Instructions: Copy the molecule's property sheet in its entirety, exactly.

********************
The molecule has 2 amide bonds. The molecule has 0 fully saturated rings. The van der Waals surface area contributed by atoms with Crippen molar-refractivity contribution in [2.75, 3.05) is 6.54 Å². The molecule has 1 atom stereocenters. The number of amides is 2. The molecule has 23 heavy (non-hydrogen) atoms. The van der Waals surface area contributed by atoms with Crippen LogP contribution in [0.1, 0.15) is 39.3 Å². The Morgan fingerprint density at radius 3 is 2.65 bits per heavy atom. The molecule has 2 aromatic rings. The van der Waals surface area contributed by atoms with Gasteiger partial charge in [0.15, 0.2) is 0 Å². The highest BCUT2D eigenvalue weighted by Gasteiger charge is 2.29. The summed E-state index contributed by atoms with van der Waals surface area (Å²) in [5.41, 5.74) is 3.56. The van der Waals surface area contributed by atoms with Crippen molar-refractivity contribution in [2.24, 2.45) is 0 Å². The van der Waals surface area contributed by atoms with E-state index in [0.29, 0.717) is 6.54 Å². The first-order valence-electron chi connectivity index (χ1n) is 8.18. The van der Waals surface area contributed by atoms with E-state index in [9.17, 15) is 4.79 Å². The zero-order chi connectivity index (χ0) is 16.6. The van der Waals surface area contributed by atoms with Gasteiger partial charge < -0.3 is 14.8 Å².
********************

The molecule has 2 amide bonds. The molecule has 0 fully saturated rings. The van der Waals surface area contributed by atoms with Crippen molar-refractivity contribution in [2.75, 3.05) is 6.54 Å². The molecule has 1 atom stereocenters. The number of amides is 2. The molecule has 23 heavy (non-hydrogen) atoms. The van der Waals surface area contributed by atoms with Crippen LogP contribution in [0.1, 0.15) is 39.3 Å². The Morgan fingerprint density at radius 3 is 2.65 bits per heavy atom. The molecule has 2 aromatic rings. The van der Waals surface area contributed by atoms with Gasteiger partial charge in [0.15, 0.2) is 0 Å². The highest BCUT2D eigenvalue weighted by Gasteiger charge is 2.29. The summed E-state index contributed by atoms with van der Waals surface area (Å²) in [5.41, 5.74) is 3.56. The van der Waals surface area contributed by atoms with Crippen molar-refractivity contribution in [2.24, 2.45) is 0 Å². The van der Waals surface area contributed by atoms with E-state index in [0.29, 0.717) is 6.54 Å². The first-order valence-electron chi connectivity index (χ1n) is 8.18. The van der Waals surface area contributed by atoms with E-state index in [9.17, 15) is 4.79 Å². The zero-order chi connectivity index (χ0) is 16.6. The van der Waals surface area contributed by atoms with Gasteiger partial charge < -0.3 is 14.8 Å².